The elements required to protect personal information are the very same elements needed for the protection of other valuable information in a business. CIOs and IT managers should address the confidentiality, integrity and availability of data, and cover both the cyber and physical security aspects of information protection. For instance, controls must be in place to stop employees from accessing or downloading information that they should not be privy to, as well as preventative measures and policies around sharing information in other ways, such as telephonically or by saving information onto a USB device and leaving it lying around.
Herewith some useful steps recommended by Rian Schoeman, Head of Legal and Chief Privacy Officer at LAWtrust:
Identify all reasonably foreseeable internal and external risks to personal information in the company’s possession or under its control;
Establish and maintain appropriate safeguards against the risks identified;
Regularly verify that the safeguards are effectively implemented;
Ensure that the safeguards are continually updated in response to new risks or deficiencies in previously implemented safeguards;
Focus on strong authentication, using multifactor, biometric, and out of band controls, such as One Time Pin’s (OTP);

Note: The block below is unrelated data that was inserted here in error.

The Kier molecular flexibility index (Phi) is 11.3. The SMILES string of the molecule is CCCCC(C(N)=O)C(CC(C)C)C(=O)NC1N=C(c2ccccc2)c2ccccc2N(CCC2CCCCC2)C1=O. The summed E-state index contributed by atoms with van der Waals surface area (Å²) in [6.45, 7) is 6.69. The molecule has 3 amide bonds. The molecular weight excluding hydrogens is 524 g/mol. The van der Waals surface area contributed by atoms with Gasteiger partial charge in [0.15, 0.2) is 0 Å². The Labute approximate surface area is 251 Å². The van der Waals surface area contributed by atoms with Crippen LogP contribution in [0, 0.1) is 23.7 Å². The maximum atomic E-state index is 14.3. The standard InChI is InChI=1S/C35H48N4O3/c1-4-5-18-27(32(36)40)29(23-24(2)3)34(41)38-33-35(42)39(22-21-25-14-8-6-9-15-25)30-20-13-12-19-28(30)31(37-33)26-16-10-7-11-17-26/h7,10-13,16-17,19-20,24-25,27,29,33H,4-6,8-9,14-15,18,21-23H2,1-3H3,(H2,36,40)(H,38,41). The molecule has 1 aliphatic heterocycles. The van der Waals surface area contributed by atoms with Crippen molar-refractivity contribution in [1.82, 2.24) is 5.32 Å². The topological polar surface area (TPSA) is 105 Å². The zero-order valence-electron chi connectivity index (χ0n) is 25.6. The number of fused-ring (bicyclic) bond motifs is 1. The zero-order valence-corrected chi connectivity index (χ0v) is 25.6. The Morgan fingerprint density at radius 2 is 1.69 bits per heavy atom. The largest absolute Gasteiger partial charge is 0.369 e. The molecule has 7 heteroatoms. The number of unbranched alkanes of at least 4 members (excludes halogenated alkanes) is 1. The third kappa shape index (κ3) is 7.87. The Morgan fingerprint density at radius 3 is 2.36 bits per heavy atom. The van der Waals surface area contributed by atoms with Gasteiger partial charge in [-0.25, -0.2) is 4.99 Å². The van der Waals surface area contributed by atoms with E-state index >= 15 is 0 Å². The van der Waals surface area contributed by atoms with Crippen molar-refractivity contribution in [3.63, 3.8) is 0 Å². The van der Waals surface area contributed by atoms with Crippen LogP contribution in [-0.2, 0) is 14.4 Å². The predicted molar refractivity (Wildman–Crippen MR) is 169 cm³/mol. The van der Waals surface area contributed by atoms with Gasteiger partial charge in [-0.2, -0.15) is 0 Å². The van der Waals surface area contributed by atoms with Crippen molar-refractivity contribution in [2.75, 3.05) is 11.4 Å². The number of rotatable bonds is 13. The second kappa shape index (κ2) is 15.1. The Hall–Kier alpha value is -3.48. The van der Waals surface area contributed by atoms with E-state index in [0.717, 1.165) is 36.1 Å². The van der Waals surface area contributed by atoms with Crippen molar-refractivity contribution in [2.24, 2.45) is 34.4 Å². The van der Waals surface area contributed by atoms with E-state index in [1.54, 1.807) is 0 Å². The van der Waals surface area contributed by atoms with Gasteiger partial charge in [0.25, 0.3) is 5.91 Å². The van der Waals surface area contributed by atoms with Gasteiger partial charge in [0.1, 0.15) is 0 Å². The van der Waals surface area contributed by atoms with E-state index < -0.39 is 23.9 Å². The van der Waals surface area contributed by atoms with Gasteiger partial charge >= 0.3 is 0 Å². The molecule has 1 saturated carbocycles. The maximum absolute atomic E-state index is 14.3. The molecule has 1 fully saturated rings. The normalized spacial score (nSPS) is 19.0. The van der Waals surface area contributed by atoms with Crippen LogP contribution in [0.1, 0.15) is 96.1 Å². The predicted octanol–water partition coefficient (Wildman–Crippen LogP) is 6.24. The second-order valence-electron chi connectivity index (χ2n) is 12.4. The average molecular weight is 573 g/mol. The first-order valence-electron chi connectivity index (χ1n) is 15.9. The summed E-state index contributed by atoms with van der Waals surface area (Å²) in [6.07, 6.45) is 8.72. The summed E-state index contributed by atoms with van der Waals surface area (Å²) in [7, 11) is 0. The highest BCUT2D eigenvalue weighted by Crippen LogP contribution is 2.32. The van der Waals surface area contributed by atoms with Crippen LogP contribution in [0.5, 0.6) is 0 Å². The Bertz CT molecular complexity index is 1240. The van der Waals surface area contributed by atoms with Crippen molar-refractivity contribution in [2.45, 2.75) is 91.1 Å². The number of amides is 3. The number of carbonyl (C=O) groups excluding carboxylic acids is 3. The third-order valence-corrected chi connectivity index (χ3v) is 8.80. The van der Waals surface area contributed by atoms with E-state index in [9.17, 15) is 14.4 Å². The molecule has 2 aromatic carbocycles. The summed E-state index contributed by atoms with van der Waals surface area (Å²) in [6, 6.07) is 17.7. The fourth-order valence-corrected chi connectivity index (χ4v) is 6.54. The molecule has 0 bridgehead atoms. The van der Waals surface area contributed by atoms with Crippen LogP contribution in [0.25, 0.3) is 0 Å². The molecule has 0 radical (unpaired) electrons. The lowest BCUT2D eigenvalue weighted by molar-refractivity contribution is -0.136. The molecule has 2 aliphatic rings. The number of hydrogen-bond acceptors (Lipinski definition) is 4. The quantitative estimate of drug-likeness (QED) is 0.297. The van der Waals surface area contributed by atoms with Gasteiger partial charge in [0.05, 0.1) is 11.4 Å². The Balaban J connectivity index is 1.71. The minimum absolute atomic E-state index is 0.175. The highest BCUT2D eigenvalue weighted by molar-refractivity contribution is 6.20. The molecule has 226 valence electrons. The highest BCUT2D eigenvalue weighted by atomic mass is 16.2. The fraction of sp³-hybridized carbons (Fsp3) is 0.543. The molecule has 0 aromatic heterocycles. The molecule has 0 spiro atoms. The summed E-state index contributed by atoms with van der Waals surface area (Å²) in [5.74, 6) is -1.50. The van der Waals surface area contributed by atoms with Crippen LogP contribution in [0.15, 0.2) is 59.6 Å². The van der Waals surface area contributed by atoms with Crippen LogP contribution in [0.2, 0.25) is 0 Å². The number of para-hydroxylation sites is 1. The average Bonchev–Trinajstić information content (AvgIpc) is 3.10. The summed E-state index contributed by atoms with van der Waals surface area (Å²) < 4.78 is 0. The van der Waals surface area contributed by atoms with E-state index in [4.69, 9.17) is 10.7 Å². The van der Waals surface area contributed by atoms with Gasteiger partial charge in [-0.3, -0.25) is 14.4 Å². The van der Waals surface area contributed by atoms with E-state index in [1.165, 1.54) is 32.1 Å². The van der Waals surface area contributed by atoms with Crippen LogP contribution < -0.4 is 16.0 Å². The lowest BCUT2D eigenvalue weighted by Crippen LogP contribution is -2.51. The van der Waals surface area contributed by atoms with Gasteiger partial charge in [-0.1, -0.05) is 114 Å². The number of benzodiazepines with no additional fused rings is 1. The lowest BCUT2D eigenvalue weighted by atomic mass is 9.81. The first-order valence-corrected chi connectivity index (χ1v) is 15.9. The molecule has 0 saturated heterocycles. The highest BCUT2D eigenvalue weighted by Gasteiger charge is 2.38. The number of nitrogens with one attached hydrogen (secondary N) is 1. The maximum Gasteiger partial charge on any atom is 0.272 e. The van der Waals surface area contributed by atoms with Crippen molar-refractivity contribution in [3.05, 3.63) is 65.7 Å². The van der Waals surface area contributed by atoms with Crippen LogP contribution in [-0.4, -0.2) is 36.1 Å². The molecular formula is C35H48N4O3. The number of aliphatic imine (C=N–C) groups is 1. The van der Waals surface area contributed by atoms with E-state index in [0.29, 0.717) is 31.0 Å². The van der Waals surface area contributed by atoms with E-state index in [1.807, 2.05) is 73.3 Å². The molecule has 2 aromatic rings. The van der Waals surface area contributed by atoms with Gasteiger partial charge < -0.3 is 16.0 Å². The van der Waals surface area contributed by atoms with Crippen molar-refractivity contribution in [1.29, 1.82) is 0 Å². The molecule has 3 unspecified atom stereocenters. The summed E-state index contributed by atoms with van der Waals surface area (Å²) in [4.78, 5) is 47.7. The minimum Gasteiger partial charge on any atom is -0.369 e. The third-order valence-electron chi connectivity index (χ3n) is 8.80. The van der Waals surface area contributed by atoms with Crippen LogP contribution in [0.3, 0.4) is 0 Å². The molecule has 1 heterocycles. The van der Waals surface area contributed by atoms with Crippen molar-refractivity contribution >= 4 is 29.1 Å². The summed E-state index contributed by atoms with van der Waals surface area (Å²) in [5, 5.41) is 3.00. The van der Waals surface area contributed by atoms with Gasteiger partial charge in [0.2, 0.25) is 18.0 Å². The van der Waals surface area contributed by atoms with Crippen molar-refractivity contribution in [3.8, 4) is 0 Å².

Implement a strong encryption policy that uses a combination of digital certificates to provide a trusted identity for people, devices and things;
Use digital signatures to provide non-repudiation for secure transactions;
Implement cryptography through the use of public key infrastructure (PKI), to ensure privacy and confidentiality.
To comply and avoid a data breach, companies need to assess where personal information is being used, identify cybersecurity weaknesses and threats that might compromise the data’s integrity and put appropriate measures in place to mitigate any risks identified.
Companies are increasingly subject to vendor cybersecurity audits and failing such an audit will in all likelihood result in the loss of that business. Furthermore, the legal penalties against responsible parties include a fine or imprisonment of between R1m and R10m or one to ten years in jail as well as paying compensation to data subjects for the damage they have suffered.
Then there is the reputational damage, losing customers and employees and failing to attract new customers as serious consequences to also consider.
LIVE+ is fully compliant and offers a wide range of services including digital and real-time staff motivation programs, online campaign measurement and evaluation systems, always-on mobile solutions including rich digital communications across SMS, USSD, WhatsApp and bulk email, product sample tracking platforms, real-time key metrics and performance indicators from your data to swiftly guide business decisions, digital audience engagement platforms providing gamified engagement and social amplification.